The Story of Lancaster KB 940
(Note: 101 Squadron was not the prime organizer on this project. Our task was to assist Capt N (Ret) Ted Gibbon of 888 Wing in the design of the obelisk and plaque.)
Lancaster KB 920 was delivered to 407 Maritime Reconnaissance Squadron 5 August 1952 shortly after the station was reactivated from caretaker status where it was placed following WW II. Gus Baudais a member of 888 Wing was the Flight Engineer on that ferry flight.
At about 5 PM (the Comox fire department recorded the call at 4:56, tower records indicate the crash occurred at 1705) on Monday, 24 November 1952 KB 920 crashed in a swampy area approximately 800 feet from Kye Bay Road that runs adjacent to the southern perimeter of the air base. The aircraft was conducting an instrument landing procedure in marginal weather conditions when the accident occurred. The crash site is now part of a large agriculture enterprise and not accessible to the general public.
Background: A group of Airmen were in Vancouver for the weekend either on duty or on short leave and were scheduled to return to Comox on a Canso aircraft on Monday. The Canso experienced engine problems and was replaced by Lancaster 940. There are various numbers associated with those waiting for the return flight to Comox however the Lancaster had a maximum capacity of 10 and with a crew of 4 only 6 passengers could be accommodated. It is not known how the selection was made but it is recorded that 7 RCAF personnel returned to the Island by boat: Sgt ER Sherwood, LAC JH Hillman, AC2 Kambeitz, LAC RM Fraser, LAC (perhaps CPL) RE Glover and LAC BR Disson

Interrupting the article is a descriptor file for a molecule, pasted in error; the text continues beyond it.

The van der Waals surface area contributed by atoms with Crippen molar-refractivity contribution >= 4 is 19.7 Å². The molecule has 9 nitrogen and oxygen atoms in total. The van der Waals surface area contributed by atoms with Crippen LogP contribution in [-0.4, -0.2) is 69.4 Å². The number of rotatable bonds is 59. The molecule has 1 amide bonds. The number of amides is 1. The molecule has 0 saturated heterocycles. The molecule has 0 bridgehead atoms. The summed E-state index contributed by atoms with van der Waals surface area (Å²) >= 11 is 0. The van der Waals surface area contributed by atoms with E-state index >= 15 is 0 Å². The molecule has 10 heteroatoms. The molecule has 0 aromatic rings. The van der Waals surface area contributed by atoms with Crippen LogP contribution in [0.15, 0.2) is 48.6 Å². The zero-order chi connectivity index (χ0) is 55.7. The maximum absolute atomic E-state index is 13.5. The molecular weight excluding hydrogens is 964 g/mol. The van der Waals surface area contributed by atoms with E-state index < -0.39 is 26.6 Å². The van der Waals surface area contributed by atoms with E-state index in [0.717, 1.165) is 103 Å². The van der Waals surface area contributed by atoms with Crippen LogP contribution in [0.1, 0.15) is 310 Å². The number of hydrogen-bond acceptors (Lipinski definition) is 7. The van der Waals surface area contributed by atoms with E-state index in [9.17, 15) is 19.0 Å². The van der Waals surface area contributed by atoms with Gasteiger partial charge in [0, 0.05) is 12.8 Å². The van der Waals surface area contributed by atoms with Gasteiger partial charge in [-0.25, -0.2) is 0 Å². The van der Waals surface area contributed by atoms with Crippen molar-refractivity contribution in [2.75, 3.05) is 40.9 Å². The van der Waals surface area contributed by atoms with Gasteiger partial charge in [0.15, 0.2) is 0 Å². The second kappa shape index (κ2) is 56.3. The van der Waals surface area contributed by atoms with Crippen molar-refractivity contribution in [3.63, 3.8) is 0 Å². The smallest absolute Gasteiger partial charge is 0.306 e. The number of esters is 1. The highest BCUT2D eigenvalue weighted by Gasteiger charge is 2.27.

The six who were assigned places on the Lancaster and two crew members perished in the crash.
F/Sgt J L L Maynard, had recently arrived at RCAF Station Comox and was assigned as the NCO in charge of re-opening the base maintenance workshops. It is believed that at the time of the accident he was also Acting Station Warrant Officer awaiting the arrival of the appointee. F/Sgt Maynard was a metal worker with WW II service and had rejoined the RCAF on 1 Oct 1946. He was posted to Comox from an instructional position at RCAF Station Aylmer. The story is that he and Cpl FA (Tiny) McKay were in Vancouver to rent a Santa Claus costume that McKay was to wear during the Station family Christmas party.
Cpl FA McKay was a WW II veteran and had been awarded the 1939-45 Star, Africa Star & Clasp, Italy Star, Defence Medal and the Canadian Volunteer Service Medal & Clasp. He was a member of 407 Squadron.
AC2 Vernon Joseph McIntyre (age 17), AC2 Wayne Frederick Smith (age 20) and AC2 Roy Howard Walsh (age 20) were on weekend leave in Vancouver. All three were assigned to 407 Squadron and had been in the RCAF less than a year
Malcolm G MacLeod was a civilian meteorologist recently transferred from the weather office in Winnipeg to be a forecaster at RCAF Station Comox.
F/O Joseph Frederick Doucette the Navigator, was 21 and had recently arrived on the Squadron following training at Greenwood.
Cpl George Stanley Fletcher, the Flight Engineer, was 26 and had joined the RCAF on 5 Dec 1946.
The pilot F/O RF (Ruff) Johnson and the co-pilot F/O MJ (Monte) Wright survived the crash and their rescue from the wreckage resulted in two civilians; Robert Waters and Albert DeCuyper being awarded the George medal. Monte Wright left the RCAF in 1964 and died in 1996 while Ruff Johnson enjoyed a full career in Canada’s air forces and retired as a Colonel. He resides in the Ottawa area. It has been suggested that he is the only pilot to have flown every type of post war Maritime Patrol aircraft; the Lancaster, the Neptune, the Argus and the Aurora.